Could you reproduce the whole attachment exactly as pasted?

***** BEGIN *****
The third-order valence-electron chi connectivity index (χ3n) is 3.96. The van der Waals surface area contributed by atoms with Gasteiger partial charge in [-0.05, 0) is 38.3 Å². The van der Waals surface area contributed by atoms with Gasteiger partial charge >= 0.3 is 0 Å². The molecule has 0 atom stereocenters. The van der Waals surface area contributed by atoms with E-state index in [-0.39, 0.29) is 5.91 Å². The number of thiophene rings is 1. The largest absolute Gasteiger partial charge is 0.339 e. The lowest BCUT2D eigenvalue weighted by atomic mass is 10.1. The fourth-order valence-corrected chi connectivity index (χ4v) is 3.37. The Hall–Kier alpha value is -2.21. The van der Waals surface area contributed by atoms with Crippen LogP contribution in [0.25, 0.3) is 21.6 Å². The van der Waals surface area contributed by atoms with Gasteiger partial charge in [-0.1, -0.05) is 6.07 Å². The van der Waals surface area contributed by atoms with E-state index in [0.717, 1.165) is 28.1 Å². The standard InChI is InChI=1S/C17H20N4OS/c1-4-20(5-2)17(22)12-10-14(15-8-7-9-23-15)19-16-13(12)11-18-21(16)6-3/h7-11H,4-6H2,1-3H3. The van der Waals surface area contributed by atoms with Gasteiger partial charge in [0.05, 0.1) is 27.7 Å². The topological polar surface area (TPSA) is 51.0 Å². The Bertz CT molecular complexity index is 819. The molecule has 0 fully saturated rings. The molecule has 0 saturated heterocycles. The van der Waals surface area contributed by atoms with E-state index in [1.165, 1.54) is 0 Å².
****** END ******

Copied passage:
The third-order valence-electron chi connectivity index (χ3n) is 3.96. The van der Waals surface area contributed by atoms with Gasteiger partial charge in [-0.05, 0) is 38.3 Å². The van der Waals surface area contributed by atoms with Gasteiger partial charge >= 0.3 is 0 Å². The molecule has 0 atom stereocenters. The van der Waals surface area contributed by atoms with E-state index in [-0.39, 0.29) is 5.91 Å². The number of thiophene rings is 1. The largest absolute Gasteiger partial charge is 0.339 e. The lowest BCUT2D eigenvalue weighted by atomic mass is 10.1. The fourth-order valence-corrected chi connectivity index (χ4v) is 3.37. The Hall–Kier alpha value is -2.21. The van der Waals surface area contributed by atoms with Crippen LogP contribution in [0.25, 0.3) is 21.6 Å². The van der Waals surface area contributed by atoms with Gasteiger partial charge in [-0.1, -0.05) is 6.07 Å². The van der Waals surface area contributed by atoms with E-state index in [0.717, 1.165) is 28.1 Å². The standard InChI is InChI=1S/C17H20N4OS/c1-4-20(5-2)17(22)12-10-14(15-8-7-9-23-15)19-16-13(12)11-18-21(16)6-3/h7-11H,4-6H2,1-3H3. The van der Waals surface area contributed by atoms with Gasteiger partial charge in [0.05, 0.1) is 27.7 Å². The topological polar surface area (TPSA) is 51.0 Å². The Bertz CT molecular complexity index is 819. The molecule has 0 fully saturated rings. The molecule has 0 saturated heterocycles. The van der Waals surface area contributed by atoms with E-state index in [1.165, 1.54) is 0 Å².